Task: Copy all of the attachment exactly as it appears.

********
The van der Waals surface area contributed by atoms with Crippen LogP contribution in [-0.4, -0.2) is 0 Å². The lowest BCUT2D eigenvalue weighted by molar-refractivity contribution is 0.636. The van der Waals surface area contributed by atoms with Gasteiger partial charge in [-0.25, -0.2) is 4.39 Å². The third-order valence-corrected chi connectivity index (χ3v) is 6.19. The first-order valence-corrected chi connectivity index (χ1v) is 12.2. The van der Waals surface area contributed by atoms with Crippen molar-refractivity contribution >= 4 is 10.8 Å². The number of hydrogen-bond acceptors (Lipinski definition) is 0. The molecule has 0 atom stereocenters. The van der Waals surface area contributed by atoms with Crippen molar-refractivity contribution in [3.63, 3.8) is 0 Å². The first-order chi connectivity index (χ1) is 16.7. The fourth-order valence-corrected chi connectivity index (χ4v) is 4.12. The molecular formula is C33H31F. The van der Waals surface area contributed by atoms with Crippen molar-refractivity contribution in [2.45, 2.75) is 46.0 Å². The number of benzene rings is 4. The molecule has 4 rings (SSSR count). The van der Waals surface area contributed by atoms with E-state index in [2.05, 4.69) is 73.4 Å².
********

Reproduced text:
The van der Waals surface area contributed by atoms with Crippen LogP contribution in [-0.4, -0.2) is 0 Å². The lowest BCUT2D eigenvalue weighted by molar-refractivity contribution is 0.636. The van der Waals surface area contributed by atoms with Gasteiger partial charge in [-0.25, -0.2) is 4.39 Å². The third-order valence-corrected chi connectivity index (χ3v) is 6.19. The first-order valence-corrected chi connectivity index (χ1v) is 12.2. The van der Waals surface area contributed by atoms with Crippen molar-refractivity contribution >= 4 is 10.8 Å². The number of hydrogen-bond acceptors (Lipinski definition) is 0. The molecule has 0 atom stereocenters. The van der Waals surface area contributed by atoms with Crippen molar-refractivity contribution in [3.63, 3.8) is 0 Å². The first-order chi connectivity index (χ1) is 16.7. The fourth-order valence-corrected chi connectivity index (χ4v) is 4.12. The molecular formula is C33H31F. The van der Waals surface area contributed by atoms with Crippen molar-refractivity contribution in [2.45, 2.75) is 46.0 Å². The number of benzene rings is 4. The molecule has 4 rings (SSSR count). The van der Waals surface area contributed by atoms with E-state index in [2.05, 4.69) is 73.4 Å².